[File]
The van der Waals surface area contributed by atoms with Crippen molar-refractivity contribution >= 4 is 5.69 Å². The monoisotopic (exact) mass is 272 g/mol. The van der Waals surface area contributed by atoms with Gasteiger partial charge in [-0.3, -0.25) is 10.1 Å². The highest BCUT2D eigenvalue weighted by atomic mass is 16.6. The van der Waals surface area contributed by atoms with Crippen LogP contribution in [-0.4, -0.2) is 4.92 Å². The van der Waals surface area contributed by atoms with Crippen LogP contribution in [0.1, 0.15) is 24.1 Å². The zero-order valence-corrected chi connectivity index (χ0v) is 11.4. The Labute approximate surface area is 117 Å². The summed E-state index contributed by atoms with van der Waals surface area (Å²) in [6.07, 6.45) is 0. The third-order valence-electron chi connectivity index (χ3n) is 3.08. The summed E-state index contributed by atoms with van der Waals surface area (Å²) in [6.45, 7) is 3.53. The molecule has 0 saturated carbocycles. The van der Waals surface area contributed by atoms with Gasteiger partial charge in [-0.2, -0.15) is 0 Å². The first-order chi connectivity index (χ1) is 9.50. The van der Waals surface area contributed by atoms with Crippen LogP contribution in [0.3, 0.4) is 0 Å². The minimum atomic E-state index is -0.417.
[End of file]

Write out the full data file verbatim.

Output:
The van der Waals surface area contributed by atoms with Crippen molar-refractivity contribution >= 4 is 5.69 Å². The monoisotopic (exact) mass is 272 g/mol. The van der Waals surface area contributed by atoms with Gasteiger partial charge in [-0.3, -0.25) is 10.1 Å². The highest BCUT2D eigenvalue weighted by atomic mass is 16.6. The van der Waals surface area contributed by atoms with Crippen LogP contribution in [-0.4, -0.2) is 4.92 Å². The van der Waals surface area contributed by atoms with Crippen LogP contribution in [0.1, 0.15) is 24.1 Å². The zero-order valence-corrected chi connectivity index (χ0v) is 11.4. The Labute approximate surface area is 117 Å². The summed E-state index contributed by atoms with van der Waals surface area (Å²) in [6.07, 6.45) is 0. The third-order valence-electron chi connectivity index (χ3n) is 3.08. The summed E-state index contributed by atoms with van der Waals surface area (Å²) in [6.45, 7) is 3.53. The molecule has 0 saturated carbocycles. The van der Waals surface area contributed by atoms with Gasteiger partial charge in [-0.2, -0.15) is 0 Å². The first-order chi connectivity index (χ1) is 9.50. The van der Waals surface area contributed by atoms with Crippen LogP contribution in [0.3, 0.4) is 0 Å². The minimum atomic E-state index is -0.417.